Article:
This will be the last of my 2021 sales. I leave Taos, NM on my way back to Oaxaca on Decemberr 11. This sale features some outstanding pieces from Oaxaca and Chiapas, including blusas, ponchos, quechquemitls, ruanas, scarves and shawls. Please order and purchase by December 9 so I can get your pieces in the mail by December 10 (if not before)! There are 14 pieces — be sure to scroll down to see 4 BONUS pieces of jewelry from New Mexico I have included.
As I return to Oaxxaca, I’ll be writing about covid travel safety and precautions, protecting oneself from the new omicron variant, and other related issues. Meanwhile, I want to follow-up, too, on what I’ve been writing about how to visit Oaxaca with cultural sensitivity during covid. Tourism is so important to Mexico. It makes up most of the income of the informal economy (independent artisans). We don’t want to discourage safe tourism. We do want to discuss how to be a guest in indigenous villages where people are especially vulnerability. Only now is Mexico authorizing boosters for people over age 60. Vaccine access and administration is still a big issue. Most under age 30 are not vaccinated.
Related to this is a recent conversation I’ve had with Susan Coss of La Mezcalistas.My question is: How is mezcal changing the face of Oaxaca? We will be talking more about this, too. I’m still processing my experience being in Oaxaca during Day of the Dead.
So, if you want to bring a bit of Oaxaca and Chiapas home, consider making a purchase of these beautiful garments. Perfect holiday adornment — whether you celebrate quietly or with family and friends in an atmosphere of safety and respect. These make special, unforgettable gifts, too.
How to buy: mailto:firstname.lastname@example.org Tell me the item you want by number. Send me your mailing address. I will send you a PayPal invoice (or use Zelle or Venmo if you prefer — just tell me in your email!) after you ID your choices. The invoice will include the cost of the garment + $12 mailing. If you want more than one piece, I’m happy to combine mailing. I’ll be mailing from Taos, NM. Next day to the post office guaranteed if you order and buy before December 9. On December 11, I’m in transit to return to Oaxaca.
In a week, I climb on the magic bird to carry me back to Oaxaca. It’s been a year-and-a-half since I left, just before Covid became a pandemic in March 2021 that erased all our plans and created this hunker-down-for-a-while, I’m scared mentality. Yesterday, I got my third jab, the Pfizer-BioNTech booster, plus a flu shot. I’m ready, face masks and sanitizer in the packing pile. Back to Teotitlan del Valle where churro sheep wool is carded and dyed to weave into rugs.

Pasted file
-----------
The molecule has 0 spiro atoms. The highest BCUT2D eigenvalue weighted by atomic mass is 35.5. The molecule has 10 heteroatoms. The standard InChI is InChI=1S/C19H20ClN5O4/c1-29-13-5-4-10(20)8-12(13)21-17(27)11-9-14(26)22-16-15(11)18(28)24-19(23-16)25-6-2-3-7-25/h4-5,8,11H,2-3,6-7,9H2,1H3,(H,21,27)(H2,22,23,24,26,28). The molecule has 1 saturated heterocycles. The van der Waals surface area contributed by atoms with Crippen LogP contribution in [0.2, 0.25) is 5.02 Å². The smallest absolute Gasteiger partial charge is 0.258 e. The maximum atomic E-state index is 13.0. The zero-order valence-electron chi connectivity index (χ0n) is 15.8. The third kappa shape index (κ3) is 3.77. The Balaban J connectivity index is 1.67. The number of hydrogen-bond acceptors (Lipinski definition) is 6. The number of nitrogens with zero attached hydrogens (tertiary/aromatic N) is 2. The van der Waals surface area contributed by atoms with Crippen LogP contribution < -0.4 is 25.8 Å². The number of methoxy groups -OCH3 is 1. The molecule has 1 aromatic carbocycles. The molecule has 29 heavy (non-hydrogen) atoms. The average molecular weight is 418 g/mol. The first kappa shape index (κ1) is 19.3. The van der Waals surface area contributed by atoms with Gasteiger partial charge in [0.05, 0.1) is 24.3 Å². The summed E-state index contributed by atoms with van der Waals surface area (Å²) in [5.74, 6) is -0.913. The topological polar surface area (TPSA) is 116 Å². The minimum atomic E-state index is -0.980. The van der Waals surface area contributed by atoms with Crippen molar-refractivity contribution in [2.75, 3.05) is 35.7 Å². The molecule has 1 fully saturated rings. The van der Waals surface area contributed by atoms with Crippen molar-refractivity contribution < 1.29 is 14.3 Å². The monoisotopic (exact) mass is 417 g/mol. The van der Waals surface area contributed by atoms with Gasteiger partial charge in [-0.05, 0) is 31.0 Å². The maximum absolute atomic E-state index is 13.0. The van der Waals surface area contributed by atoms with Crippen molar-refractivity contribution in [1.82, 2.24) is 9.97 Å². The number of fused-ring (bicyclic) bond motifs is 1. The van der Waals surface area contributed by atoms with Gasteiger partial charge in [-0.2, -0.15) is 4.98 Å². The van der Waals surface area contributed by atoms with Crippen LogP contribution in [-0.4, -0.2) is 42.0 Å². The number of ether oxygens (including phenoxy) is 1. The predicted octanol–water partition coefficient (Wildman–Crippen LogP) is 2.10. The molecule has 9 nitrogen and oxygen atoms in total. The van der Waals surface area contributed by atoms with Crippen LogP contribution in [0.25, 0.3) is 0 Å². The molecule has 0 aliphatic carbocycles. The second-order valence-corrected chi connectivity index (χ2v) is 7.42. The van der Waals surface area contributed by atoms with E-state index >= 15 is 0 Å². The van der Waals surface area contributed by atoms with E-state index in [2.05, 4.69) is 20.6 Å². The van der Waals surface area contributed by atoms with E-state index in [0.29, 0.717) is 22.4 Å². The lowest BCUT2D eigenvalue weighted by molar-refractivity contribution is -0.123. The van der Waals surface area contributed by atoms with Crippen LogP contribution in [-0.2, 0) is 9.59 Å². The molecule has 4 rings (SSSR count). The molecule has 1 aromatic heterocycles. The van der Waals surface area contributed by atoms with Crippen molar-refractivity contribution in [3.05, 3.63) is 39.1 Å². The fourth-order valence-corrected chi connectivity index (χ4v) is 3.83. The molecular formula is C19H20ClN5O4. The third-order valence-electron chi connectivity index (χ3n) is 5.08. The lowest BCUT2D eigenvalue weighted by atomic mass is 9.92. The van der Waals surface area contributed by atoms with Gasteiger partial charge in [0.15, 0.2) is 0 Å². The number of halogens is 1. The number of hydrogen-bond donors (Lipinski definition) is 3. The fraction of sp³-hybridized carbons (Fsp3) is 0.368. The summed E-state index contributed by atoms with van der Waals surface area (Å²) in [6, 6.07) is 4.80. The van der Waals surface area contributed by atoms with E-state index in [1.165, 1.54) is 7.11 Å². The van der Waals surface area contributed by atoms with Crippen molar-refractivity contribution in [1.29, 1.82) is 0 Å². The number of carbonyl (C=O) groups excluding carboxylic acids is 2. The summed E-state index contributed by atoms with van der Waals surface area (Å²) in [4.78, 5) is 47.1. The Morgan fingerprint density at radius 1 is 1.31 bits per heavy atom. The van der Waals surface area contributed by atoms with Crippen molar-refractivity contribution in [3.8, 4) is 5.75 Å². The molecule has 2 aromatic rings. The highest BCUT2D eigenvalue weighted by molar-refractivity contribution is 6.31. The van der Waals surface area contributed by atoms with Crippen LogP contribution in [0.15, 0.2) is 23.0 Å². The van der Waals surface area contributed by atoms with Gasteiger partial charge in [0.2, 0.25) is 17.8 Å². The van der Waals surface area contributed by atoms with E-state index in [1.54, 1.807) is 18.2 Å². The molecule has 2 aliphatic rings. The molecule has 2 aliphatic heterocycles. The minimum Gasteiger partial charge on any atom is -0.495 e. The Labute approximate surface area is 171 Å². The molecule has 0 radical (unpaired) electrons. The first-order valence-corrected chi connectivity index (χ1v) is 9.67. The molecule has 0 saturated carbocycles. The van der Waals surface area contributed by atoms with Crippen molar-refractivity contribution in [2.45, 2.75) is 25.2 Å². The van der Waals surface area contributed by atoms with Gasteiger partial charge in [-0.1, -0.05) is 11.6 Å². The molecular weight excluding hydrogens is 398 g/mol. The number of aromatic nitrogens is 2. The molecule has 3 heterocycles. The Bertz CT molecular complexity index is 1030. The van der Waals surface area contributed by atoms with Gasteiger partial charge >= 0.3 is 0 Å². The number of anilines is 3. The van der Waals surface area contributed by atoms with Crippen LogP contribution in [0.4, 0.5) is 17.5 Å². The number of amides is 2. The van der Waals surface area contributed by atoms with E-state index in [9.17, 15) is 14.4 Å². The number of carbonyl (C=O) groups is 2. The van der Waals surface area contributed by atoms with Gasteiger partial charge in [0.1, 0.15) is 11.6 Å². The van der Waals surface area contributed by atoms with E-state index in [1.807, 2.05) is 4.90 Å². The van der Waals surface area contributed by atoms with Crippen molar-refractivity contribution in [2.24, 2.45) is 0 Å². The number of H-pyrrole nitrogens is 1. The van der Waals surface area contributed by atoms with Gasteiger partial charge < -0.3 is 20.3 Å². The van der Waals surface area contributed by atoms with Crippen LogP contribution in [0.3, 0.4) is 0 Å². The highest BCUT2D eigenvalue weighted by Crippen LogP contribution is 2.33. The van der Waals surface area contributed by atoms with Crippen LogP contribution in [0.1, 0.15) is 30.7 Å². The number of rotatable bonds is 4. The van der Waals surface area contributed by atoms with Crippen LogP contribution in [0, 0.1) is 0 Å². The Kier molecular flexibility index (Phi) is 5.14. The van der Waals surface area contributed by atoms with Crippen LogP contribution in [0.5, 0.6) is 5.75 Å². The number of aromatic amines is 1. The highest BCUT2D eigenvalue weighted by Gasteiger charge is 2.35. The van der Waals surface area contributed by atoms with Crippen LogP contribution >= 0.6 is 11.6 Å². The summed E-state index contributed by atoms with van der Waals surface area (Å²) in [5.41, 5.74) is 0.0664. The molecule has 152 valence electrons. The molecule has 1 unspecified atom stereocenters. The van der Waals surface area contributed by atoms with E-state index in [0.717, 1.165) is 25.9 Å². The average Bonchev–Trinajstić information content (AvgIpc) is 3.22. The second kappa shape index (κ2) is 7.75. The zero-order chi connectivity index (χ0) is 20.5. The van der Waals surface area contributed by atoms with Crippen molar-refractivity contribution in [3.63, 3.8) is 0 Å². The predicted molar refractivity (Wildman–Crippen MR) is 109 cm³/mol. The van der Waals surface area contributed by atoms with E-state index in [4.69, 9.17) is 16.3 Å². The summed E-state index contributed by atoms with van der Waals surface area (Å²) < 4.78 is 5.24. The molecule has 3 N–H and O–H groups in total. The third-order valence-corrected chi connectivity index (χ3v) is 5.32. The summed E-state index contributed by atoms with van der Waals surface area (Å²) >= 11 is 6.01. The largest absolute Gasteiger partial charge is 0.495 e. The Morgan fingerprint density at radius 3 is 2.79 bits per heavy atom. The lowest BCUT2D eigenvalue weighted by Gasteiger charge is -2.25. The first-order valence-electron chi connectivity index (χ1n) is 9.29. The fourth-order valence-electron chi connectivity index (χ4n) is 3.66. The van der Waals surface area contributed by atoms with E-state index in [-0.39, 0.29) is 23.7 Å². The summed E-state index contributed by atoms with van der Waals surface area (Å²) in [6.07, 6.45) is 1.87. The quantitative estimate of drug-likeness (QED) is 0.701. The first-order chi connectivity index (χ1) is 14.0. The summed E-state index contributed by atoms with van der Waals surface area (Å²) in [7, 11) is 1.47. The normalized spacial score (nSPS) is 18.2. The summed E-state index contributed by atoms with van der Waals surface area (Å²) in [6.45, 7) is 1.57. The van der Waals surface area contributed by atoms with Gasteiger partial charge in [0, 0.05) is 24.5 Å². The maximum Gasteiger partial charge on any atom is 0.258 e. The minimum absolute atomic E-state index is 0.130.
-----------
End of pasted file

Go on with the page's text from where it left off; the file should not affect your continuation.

Churro sheep came to the Americas with the Spanish conquest. We find this breed in Northern New Mexico and Colorado, where the high altitudes are conducive to growing a thick pelt. When it is shorn, carded and woven, it makes thick, sturdy, resilient blankets (for humans and horses), and later adapted to the making of floor rugs.
My adopted Zapotec family in Teotitlan del Valle, Galeria Fe y Lola, buy their handspun Churro wool from Chichicapam and the Mixteca, where 7,000 feet altitude guarantees a higher quality pelt. This elevation is similar to the Mountain States where livestock growers, spinners and dyers work in this wool to textile weavers who use the ancient European treadle loom that was also introduced by the Spanish in the New World.
This sheep is descended from the Iberian Churra, prized by the Spanish for its hardiness and adaptability. It was the first breed of sheep domesticated in the New World in the 16th Century, when it was used to feed and clothe the armies of the conquistadores, clergy and settlers. We can trace the lineage to 1494 when Spain established colonies in the Caribbean and Mexico. There were no four-legged animals in North America and only llamas in South America before the Spanish arrived.
Carolyn wrote to me to add this:
How the Spanish brought sheep to America? In slings in the holds of their ships! Several years ago a replica of the Santa Maria sailed into the Oakland estuary and docked for several days. We were able to tour the ship and the sailors were more than happy to answer our questions. Four legged animals were kept in slings so their legs would not break in rough weather. The smell must have been atrocious. But the image stuck with me.I’m happy for you that you finally get to go back to Oaxaca.
Taos is host to the annual Wool Festival, now in its 38th year, and always held the first weekend in October. I made it a point to attend. Fiber art and textiles call to me here, too. Why was I surprised to see rugs woven on the peddle loom using churro sheep wool? I shouldn’t have been. I know the Navajo were resourceful in growing their herds of churro sheep, and all those beautiful blankets and rugs trace their origins to the Spanish introduction of this breed.